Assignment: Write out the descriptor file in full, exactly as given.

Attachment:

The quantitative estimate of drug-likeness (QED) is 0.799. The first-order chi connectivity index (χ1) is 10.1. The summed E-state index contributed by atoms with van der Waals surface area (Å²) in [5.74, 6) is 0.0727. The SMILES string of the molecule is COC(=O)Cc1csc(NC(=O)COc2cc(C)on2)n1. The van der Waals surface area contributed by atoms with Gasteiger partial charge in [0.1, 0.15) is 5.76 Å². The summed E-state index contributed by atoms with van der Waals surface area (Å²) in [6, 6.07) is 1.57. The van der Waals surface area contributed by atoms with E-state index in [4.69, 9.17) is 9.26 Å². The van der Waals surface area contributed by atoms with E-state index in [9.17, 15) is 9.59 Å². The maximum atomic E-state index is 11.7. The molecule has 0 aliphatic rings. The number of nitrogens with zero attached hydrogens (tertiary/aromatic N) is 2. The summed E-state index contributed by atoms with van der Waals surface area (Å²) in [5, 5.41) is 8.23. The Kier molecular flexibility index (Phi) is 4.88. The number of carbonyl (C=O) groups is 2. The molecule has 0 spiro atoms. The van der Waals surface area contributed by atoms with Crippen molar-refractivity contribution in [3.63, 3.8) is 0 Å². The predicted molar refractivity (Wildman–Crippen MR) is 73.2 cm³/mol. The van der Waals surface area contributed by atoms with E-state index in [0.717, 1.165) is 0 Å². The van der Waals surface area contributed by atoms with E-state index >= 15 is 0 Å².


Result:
The quantitative estimate of drug-likeness (QED) is 0.799. The first-order chi connectivity index (χ1) is 10.1. The summed E-state index contributed by atoms with van der Waals surface area (Å²) in [5.74, 6) is 0.0727. The SMILES string of the molecule is COC(=O)Cc1csc(NC(=O)COc2cc(C)on2)n1. The van der Waals surface area contributed by atoms with Gasteiger partial charge in [0.1, 0.15) is 5.76 Å². The summed E-state index contributed by atoms with van der Waals surface area (Å²) in [6, 6.07) is 1.57. The van der Waals surface area contributed by atoms with E-state index in [4.69, 9.17) is 9.26 Å². The van der Waals surface area contributed by atoms with E-state index in [9.17, 15) is 9.59 Å². The maximum atomic E-state index is 11.7. The molecule has 0 aliphatic rings. The number of nitrogens with zero attached hydrogens (tertiary/aromatic N) is 2. The summed E-state index contributed by atoms with van der Waals surface area (Å²) in [5, 5.41) is 8.23. The Kier molecular flexibility index (Phi) is 4.88. The number of carbonyl (C=O) groups is 2. The molecule has 0 spiro atoms. The van der Waals surface area contributed by atoms with Crippen molar-refractivity contribution in [3.63, 3.8) is 0 Å². The predicted molar refractivity (Wildman–Crippen MR) is 73.2 cm³/mol. The van der Waals surface area contributed by atoms with E-state index in [0.717, 1.165) is 0 Å². The van der Waals surface area contributed by atoms with E-state index >= 15 is 0 Å².